Avg: 2.3 from 4 votes
Routes in Locals Only Rock
|Get Lost T,TR 5.7 5a 15 V+ 13 MVS 4b|
|Intruder Alert TR 5.9+ 5c 17 VI 17 E1 5a|
|Locals Only T,TR 5.6 4c 14 V 12 S 4b|
|No Trespassing T 5.8 5b 16 VI- 15 HVS 4c|
|North Ridge T 5.3 3+ 10 III 9 VD 3a|
|Pipeline T 5.8 5b 16 VI- 15 HVS 4c|
|Stealth Mode TR 5.9 5c 17 VI 17 HVS 5a|
|Surfin' Safari T 5.9 5c 17 VI 17 HVS 5a|
|Tube T,TR 5.8 5b 16 VI- 15 HVS 4c|
|Type:||Trad, 120 ft|
|Page Views:||188 total, 11/month|
|Shared By:||kenr on Aug 3, 2016|
|Admins:||Aron Quiter, Euan Cameron, AWinters, M. Morley, Adam Stackhouse, Salamanizer suchoski, Justin Johnsen, Vicki Schwantes|
DescriptionInteresting beginner route with variety of rock situations useful for learning - or just fun.
With the convenience of a 2-bolt top anchor.
Useful for setting up top anchors for TR of other routes on the Locals Only crag.
Start how high? If start from the flat sandy ground below the boulders, then it's about 150 feet to the bolt anchors. So a 50 meter rope would be sufficient for the leader to be protected, and then belay the follower(s) from the top. But that distance is much too long for "normal" Top-Roping with belaying the follower climbers from the bottom (even a 70 or 80 meter rope would not come close to enough for that) - So ...
Top-Roping with belay from the bottom is better done from the top of the stack of boulders (about 25-30 feet higher than than the sandy flat ground). It's about 120 feet from here to the bolt anchor, so a 70 meter rope still is not sufficient to bottom-belay from the 2-bolt anchor. But if extend the top master point through which the top-rope runs down at least six feet down from the bolt anchor (using a cord or long sling) - (though extending down farther almost fifteen feet will reduce rope drag for bottom-belay) ... then a 70 meter rope can work for TR with bottom-belay, with the belayer stable on top of the boulders, and the climber starting up from there.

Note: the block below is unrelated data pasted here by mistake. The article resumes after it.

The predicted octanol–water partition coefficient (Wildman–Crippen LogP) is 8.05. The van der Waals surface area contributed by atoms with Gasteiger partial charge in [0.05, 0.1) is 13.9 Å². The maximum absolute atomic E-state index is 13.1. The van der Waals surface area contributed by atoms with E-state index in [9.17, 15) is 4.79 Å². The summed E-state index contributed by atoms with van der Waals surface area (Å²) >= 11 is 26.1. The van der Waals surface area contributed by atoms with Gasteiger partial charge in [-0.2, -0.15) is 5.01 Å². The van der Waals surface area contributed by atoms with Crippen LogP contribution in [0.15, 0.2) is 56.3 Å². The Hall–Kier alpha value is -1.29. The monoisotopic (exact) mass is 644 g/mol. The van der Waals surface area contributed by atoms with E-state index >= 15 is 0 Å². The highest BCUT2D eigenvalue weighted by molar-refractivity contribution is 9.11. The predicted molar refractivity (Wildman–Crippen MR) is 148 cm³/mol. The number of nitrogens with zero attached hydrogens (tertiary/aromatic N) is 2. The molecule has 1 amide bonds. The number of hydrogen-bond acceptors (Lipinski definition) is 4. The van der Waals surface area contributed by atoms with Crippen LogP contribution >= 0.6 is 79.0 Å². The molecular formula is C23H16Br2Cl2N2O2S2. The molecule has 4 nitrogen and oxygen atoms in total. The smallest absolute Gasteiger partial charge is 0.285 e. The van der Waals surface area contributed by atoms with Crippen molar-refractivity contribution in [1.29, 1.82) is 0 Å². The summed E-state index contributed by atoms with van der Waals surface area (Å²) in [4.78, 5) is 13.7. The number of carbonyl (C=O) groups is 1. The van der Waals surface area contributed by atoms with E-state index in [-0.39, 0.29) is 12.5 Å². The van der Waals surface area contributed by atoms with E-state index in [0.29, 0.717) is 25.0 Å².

Route: First scramble up to the top of the pile of big boulders to reach the start of the continuous rock surface of the ridge.
Next make some climbing moves on the right side of the base of the ridge, to get up onto the top of ridge. Then non-steep directly up the slab on the top of the ridge. Next meet the steep part -- up and left on positive holds to slanted ledge on left side of big nose. Finish up right on a ramp (balancy and exposed).
Variation: Interesting moves (5.6). When reach the upper steep part, go up and right to the right side of the big nose to a ledge, then up a corner (a bit awkward?) to the bolt anchor. (TR with bottom-belay expect lots of rope-drag unless extend master point almost twenty feet down (and sideways) from the bolt anchor.
Beginners Learning: Most of the route is not visible from the bottom, so if want a learning climber to be coached through the most difficult moves, need to have a watching coach-person near the top. And since a learning climber might actually fall -- and go sideways down off the ridge -- see under Protection below about placing directional protection.
LocationWalk to the left (north) side of the main face and look up to see the north ridge which ramps obviously up toward the top -- with some big boulders stacked about 25 feet high below its bottom.
ProtectionTrad gear: cams up to 2 inches (with an optional spot for a 2.5 inch), and medium stoppers could be useful.
2-bolt anchor at top.
Directionals: Careful that even if Leader is comfortable climbing this route with minimal protection, without directional protection a following climber who falls low on the route may swing sideways right-ward, or who falls in the middle section might swing sideways left-ward and go down into a dark chasm.
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